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Monday morning read: Yesterday's democratic gubernatorial debate, a look back at two years of Republican control in Iowa, Rockwell Collins supports environmental initiatives

A debate between the Iowa Democratic gubernatorial candidates is held at the KWQC Studio in Davenport on Sunday, May 13, 2018. The Democratic primary will be held June, 5, 2018.
A debate between the Iowa Democratic gubernatorial candidates is held at the KWQC Studio in Davenport on Sunday, May 13, 2018. The Democratic primary will be held June, 5, 2018.

Iowa Democratic gubernatorial hopefuls diverge little in debate- Iowans who remain undecided on which of a half dozen Democrats to vote for in next month’s gubernatorial primary got their first look at the candidates on a debate stage Sunday.

Voters who have been following the race may not have learned much new about Nate Boulton, Cathy Glasson, Fred Hubbell, Andy McGuire, John Norris or Ross Wilburn, the six Democrats vying to be their party’s nominee for Iowa governor.

Voters who are just now tuning into the race were introduced to the candidates, who stressed their professional experiences and differed on precious few policy topics. Read more...

An Iowa GOP grand slam? Looking back at two years of Republican control- The opportunity was not wasted.

For the past two years, Iowa Republicans have had complete control of the state lawmaking process for the first time in 20 years, and they took full advantage.

Swept into unfettered power by the 2010 and 2016 elections, Republicans during the 2017 and 2018 sessions of the Iowa Legislature passed at least a half-dozen significant laws that never would have seen the light of day under a Democratic or even split-control state government. Read more...

Rockwell Collins supports outdoor and environmental initiatives with grants- Rockwell Collins plans to award $82,000 in Green Communities grants in 2018, with 29 of 50 funded projects located in Eastern Iowa.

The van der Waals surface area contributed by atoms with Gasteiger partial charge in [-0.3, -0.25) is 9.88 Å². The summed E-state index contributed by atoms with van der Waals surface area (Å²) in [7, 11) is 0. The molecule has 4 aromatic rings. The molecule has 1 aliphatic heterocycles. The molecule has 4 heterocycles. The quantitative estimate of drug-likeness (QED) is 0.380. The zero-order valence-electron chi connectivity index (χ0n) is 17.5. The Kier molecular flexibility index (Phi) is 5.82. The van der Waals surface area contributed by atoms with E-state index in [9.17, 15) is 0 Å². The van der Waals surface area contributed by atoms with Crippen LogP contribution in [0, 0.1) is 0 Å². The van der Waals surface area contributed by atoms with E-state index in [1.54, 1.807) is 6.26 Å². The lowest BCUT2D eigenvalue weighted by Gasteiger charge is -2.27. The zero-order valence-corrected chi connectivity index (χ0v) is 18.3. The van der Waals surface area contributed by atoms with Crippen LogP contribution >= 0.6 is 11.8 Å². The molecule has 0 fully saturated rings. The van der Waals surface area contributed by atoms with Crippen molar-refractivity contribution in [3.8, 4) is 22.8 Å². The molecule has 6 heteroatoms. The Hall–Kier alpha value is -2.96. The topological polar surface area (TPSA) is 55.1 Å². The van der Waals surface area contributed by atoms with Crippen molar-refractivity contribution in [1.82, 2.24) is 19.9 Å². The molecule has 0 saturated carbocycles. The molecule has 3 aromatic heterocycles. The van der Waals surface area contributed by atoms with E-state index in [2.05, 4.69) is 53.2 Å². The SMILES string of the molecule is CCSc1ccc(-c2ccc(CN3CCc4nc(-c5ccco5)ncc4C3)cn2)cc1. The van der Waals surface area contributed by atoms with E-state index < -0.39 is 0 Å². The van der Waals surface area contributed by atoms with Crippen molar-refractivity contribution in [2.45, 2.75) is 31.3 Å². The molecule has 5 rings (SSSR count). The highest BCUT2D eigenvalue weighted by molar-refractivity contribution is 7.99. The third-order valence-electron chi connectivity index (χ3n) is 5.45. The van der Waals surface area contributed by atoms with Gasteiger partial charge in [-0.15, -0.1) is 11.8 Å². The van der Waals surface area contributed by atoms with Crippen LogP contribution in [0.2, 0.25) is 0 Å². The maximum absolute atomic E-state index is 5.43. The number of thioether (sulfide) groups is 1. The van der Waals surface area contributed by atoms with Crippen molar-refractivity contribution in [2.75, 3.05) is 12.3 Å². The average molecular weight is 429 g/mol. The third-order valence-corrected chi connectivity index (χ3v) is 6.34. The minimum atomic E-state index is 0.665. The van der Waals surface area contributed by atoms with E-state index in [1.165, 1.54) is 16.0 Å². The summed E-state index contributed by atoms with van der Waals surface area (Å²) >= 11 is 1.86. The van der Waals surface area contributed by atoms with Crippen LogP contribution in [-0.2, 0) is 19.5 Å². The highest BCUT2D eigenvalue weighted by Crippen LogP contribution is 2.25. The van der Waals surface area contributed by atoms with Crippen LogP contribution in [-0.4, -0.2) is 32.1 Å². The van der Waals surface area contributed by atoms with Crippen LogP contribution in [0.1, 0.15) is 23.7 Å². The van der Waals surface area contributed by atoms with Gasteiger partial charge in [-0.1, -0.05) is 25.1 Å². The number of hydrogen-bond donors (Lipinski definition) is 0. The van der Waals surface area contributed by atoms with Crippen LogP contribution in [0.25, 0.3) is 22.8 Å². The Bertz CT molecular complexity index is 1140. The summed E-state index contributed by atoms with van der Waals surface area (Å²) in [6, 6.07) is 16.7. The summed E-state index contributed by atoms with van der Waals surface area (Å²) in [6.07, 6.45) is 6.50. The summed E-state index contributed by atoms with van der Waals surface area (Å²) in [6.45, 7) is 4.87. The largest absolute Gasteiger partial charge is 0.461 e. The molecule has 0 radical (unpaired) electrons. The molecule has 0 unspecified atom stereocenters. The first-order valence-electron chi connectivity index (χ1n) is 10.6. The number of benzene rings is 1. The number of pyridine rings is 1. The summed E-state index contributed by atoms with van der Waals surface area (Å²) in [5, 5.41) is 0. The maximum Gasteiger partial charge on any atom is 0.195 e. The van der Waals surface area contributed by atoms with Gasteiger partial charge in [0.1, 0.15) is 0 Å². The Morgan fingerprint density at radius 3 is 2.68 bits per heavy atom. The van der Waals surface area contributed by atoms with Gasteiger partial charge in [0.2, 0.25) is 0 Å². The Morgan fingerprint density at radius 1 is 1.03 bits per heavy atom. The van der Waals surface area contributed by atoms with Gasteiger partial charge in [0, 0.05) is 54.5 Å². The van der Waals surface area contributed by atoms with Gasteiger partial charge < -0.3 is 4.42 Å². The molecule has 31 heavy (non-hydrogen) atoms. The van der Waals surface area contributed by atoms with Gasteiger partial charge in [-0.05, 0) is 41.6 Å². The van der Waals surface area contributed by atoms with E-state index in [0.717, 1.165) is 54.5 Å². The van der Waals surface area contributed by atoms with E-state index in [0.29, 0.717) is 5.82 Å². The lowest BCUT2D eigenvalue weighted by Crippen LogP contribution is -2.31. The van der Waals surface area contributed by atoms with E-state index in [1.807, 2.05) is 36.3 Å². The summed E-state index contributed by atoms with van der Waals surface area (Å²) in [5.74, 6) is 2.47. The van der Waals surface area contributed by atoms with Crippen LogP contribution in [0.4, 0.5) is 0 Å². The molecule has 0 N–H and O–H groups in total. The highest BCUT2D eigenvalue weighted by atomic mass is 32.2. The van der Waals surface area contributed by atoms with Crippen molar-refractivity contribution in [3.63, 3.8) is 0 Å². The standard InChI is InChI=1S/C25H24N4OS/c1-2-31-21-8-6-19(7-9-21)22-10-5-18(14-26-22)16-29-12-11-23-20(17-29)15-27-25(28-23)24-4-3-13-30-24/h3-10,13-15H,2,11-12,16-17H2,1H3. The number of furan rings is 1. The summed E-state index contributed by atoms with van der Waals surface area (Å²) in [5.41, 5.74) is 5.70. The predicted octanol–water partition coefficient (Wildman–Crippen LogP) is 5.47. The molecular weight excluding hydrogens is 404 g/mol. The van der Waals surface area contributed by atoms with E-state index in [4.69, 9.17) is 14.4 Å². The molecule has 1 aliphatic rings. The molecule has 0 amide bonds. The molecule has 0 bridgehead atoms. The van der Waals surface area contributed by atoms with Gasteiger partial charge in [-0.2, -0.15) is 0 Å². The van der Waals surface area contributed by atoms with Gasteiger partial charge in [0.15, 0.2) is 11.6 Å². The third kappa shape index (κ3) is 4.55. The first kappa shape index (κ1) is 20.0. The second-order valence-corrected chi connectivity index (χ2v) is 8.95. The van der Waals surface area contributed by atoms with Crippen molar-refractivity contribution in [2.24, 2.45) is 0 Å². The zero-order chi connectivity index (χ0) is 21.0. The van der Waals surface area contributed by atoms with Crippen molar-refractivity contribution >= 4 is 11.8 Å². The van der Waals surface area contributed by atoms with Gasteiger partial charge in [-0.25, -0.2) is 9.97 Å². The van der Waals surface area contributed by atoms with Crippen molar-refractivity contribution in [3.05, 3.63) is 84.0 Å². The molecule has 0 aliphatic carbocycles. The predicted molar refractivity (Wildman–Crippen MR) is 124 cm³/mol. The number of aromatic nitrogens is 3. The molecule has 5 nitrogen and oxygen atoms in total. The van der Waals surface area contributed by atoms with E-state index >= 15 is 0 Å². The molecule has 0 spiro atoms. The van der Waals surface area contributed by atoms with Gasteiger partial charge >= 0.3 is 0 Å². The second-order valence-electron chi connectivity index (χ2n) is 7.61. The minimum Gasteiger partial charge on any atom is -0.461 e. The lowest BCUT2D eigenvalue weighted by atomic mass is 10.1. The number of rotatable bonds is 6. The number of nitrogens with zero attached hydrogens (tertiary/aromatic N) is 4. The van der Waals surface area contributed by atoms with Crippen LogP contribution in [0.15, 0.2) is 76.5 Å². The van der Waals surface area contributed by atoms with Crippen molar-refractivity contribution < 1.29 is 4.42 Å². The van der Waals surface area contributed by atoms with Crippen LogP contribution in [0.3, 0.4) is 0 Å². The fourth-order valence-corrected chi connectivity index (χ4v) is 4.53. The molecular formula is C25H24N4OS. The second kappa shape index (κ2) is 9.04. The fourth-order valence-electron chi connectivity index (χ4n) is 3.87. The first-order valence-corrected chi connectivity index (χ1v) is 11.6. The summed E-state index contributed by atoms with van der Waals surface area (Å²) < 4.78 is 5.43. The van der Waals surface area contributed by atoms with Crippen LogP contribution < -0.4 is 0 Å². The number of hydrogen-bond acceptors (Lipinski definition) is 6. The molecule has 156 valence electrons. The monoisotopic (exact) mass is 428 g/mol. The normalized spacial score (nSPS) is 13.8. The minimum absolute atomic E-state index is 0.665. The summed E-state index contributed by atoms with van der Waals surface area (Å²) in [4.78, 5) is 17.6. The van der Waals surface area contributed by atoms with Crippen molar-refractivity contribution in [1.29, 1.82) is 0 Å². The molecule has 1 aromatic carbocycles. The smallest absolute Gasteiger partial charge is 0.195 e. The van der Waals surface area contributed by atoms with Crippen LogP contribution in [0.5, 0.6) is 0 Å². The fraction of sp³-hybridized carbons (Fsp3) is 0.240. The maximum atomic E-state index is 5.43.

One of those projects is the Edible Forest at Wetherby Park in Iowa City. Backyard Abundance, an Iowa City nonprofit, will receive $1,100 this spring from Rockwell to oversee and improve the Edible Forest, said Backyard Abundance co-director, Fred Meyer.

“We want to purchase more plants, hold more events, get some steppingstones for paths and buy gloves for volunteers,” Meyer said. Read more...

Local entrepreneurs bring farming to the city with Urban Greens- From the outside, the house at 1135 E. College St. in Iowa City does not appear to be a farm.

In their basement, entrepreneurs Chad Treloar and Ted Myers grow arugula, sunflowers, sweet corn, cilantro, broccoli, lettuce and several other varieties of baby green vegetables.

The co-owners of Urban Greens sell their crops — many of them grown year-round in a hydroponic greenhouse system — to New Pioneer Food Co-op, local restaurants and at the Iowa City Farmers Market. Read more...

Coaching youth basketball with passion and positivity- Amid referees’ whistles, players’ squeaking sneakers and parents’ chatter Saturday in Northwestern Mutual Iowa Sports Center, you could easily hear a grandmother with the vigor and volume of anyone who coaches anywhere.

Kelly Reed of Cedar Rapids played basketball into college. Her daughter, Micah Reed, is Grand View University’s all-time women’s basketball assists leader. Her grandson is among the hundreds of boys playing Saturday and Sunday in the Hardwood Alliance League tournament here, featuring teams from Cedar Rapids, the Quad Cities, Omaha and Des Moines.

This weekend, Kelly coached Team Iowa’s sixth-grade boys’ team because Micah was in Arizona for a bachelorettes party. She grabbed the reins with gusto. Read more...

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